- In fact, requesting and relying on consent may become a last resort or one limited to specific circumstances, rather than being the general basis for the legal processing of employee data. An employer should consider the grounds which justify the legal processing of employees' personal data, such as that it is `necessary' for the performance of the employment contract (e.g. to pay the employee), for the legitimate interests of the employer (e.g. administrative purposes, or to comply with a legal obligation
- This emphasises the need to consider what types of employee data is held and why; who has access to the data (and why); and how long the data is held for
- Privacy notices will need to be issued: employers will have to inform employees (and job applicants) how their personal data will be used. The privacy notices/ fair processing notices that employers may already use are likely to have to be beefed up and will have to be kept up-to-date, clear, and easily accessible
- Contracts which involve the transfer or other processing of personal data, such as those governing the outsourcing of HR services, will need to contain certain provisions, so these will need to be reviewed, with particular issues where data is transferred outside the EU
- Data subjects (including employees and job applicants) will have enhanced rights, including in the areas of subject access (including a tighter deadline within which an employer must respond to a subject access request), rectification of inaccurate or incomplete data, data deletion, objecting to certain types of processing (e.g. for direct marketing) and restrictions on further processing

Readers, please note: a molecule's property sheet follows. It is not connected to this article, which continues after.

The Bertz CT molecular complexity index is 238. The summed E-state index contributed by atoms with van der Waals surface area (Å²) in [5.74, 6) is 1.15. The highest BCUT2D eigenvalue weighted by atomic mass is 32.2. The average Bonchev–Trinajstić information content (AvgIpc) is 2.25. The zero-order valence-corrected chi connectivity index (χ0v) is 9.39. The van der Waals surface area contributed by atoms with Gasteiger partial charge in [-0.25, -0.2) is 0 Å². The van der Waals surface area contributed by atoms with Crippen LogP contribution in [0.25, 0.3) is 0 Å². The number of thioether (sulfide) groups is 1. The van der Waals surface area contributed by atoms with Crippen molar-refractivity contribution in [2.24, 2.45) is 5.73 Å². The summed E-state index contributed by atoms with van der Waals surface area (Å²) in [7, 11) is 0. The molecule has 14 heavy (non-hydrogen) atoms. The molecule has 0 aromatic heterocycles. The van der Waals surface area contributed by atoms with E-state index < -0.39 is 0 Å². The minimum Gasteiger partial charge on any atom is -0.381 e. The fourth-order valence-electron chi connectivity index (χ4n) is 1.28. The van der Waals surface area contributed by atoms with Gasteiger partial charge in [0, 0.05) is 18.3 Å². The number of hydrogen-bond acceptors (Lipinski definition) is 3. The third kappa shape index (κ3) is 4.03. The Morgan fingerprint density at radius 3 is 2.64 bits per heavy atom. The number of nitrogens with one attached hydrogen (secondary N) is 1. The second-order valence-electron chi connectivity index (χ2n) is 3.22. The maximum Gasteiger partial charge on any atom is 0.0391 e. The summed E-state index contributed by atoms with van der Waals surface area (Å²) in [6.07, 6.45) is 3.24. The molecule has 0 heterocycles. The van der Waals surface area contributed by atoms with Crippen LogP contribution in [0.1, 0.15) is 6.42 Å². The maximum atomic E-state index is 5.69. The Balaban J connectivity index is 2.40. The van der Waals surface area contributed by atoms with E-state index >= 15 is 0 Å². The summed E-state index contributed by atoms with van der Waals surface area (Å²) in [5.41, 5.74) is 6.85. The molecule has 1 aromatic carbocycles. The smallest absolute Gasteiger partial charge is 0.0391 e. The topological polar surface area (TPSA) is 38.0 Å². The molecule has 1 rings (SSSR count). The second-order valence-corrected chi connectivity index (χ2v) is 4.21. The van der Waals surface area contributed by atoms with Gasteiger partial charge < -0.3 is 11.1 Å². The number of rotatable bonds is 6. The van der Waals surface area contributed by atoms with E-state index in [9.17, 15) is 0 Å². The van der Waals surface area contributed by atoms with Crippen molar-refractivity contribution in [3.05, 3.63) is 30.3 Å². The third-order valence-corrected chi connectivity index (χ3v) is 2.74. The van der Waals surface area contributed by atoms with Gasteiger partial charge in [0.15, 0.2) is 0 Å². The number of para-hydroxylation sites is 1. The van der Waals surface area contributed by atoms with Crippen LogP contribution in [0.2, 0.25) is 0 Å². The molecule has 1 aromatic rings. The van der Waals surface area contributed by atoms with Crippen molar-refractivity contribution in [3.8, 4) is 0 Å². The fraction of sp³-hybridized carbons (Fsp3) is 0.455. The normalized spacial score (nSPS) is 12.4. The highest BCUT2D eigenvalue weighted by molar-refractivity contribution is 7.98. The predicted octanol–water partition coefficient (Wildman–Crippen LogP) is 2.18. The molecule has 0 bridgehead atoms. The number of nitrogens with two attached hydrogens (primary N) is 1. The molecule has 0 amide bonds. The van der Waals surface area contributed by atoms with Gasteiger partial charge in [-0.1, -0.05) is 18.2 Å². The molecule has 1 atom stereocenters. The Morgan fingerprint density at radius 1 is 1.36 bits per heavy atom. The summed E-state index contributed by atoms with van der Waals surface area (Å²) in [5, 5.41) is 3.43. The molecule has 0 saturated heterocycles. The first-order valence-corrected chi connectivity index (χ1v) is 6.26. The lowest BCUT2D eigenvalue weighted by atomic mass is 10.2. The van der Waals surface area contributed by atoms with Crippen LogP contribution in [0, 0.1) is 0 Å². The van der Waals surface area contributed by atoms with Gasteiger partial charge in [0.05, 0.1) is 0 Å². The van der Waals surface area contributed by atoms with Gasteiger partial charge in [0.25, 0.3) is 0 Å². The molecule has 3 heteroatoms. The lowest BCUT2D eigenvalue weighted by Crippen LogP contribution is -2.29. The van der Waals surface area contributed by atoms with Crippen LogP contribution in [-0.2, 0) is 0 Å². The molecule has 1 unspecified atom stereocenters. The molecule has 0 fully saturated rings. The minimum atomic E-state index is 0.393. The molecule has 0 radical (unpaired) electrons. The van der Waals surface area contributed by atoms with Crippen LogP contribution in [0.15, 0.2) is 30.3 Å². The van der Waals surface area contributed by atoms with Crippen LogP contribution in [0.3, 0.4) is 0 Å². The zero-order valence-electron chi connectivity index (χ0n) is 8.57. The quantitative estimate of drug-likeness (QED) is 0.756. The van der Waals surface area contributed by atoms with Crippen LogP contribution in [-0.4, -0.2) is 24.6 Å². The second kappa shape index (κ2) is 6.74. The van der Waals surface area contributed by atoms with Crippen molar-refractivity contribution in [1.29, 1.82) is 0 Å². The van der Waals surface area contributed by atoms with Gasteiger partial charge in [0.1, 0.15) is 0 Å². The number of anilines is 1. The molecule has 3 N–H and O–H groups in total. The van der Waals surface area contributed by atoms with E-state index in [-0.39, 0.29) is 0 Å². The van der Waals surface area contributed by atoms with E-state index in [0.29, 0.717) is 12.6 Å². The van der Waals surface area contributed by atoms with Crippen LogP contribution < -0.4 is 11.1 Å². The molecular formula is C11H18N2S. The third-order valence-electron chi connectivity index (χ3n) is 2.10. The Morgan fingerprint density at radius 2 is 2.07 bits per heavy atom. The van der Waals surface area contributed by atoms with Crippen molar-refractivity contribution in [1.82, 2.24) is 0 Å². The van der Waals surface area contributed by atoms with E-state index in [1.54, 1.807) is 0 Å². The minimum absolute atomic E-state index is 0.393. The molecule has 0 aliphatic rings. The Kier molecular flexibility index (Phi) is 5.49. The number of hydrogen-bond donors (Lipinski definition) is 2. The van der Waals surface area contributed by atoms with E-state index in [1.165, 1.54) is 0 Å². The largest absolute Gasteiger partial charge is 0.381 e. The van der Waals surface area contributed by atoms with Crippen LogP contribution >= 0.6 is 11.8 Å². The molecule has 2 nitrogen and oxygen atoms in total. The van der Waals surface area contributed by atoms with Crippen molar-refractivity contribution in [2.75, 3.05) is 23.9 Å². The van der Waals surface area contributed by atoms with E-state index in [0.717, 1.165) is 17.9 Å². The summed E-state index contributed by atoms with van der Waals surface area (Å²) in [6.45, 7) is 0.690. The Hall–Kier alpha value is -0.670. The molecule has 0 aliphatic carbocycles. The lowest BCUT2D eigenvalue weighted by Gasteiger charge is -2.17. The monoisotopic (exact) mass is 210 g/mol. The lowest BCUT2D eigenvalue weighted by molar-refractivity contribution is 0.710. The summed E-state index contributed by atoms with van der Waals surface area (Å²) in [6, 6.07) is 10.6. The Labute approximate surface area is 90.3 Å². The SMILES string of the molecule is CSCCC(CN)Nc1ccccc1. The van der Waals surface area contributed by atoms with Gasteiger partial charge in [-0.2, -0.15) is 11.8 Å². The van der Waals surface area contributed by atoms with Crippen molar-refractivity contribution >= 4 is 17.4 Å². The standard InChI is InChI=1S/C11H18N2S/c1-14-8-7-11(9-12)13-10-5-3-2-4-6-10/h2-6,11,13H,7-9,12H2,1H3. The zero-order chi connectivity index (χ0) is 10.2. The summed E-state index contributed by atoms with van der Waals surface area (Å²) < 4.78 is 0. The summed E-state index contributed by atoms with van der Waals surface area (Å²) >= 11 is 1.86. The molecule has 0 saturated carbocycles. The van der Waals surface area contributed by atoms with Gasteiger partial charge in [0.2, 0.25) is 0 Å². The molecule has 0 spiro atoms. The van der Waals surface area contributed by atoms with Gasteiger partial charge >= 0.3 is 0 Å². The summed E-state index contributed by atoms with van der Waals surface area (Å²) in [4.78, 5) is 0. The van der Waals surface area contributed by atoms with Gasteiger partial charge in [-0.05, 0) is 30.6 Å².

- Individuals will be allowed to acquire personal data that they have provided to the employer in a structured, commonly used and machine-readable form, so as to enable the safe and secure transportation of data into a new IT environment
These requirements will require employers to have systems in place allowing personal data to be easily accessed and provided on request, with a clear understanding of the justification for processing and, if necessary, why the employer continues to hold personal data.
A review and updating of the data privacy and related policies in the employee handbook (such as home working, disciplinary, IT, monitoring and social media policies) will also be needed. As I say, however, this should not be done on an isolated or ‘off-the-shelf’ basis. These policy and procedure changes need to be consistent with and be part of the organisation’s more general data protection compliance policies and procedures.
Accountability and compliance
- Privacy must be considered from the outset of projects and before personal data is processed, not retrospectively
- Data controllers must be able to demonstrate how compliance is being achieved on a constant basis. Procedures for reviewing data privacy compliance will be necessary
- Data Protection Impact Assessments (DPIAs) will be mandatory in certain circumstances, such as where new technologies are deployed
- Any personal data breach must be reported to the Information Commissioner within 72 hours of it being identified. A response plan for such an occurrence, to ensure that the breach could be identified, reported internally, reviewed and reported in time, is recommended
There is clearly a lot to consider and possibly a great deal of work to be done over the next six months to be ready for GDPR. I strongly recommend you work with your relevant colleagues on a business-wide response to these changes and ensure your HR processes, documentation, policies and procedures are reviewed and updated so as to tie in with that response.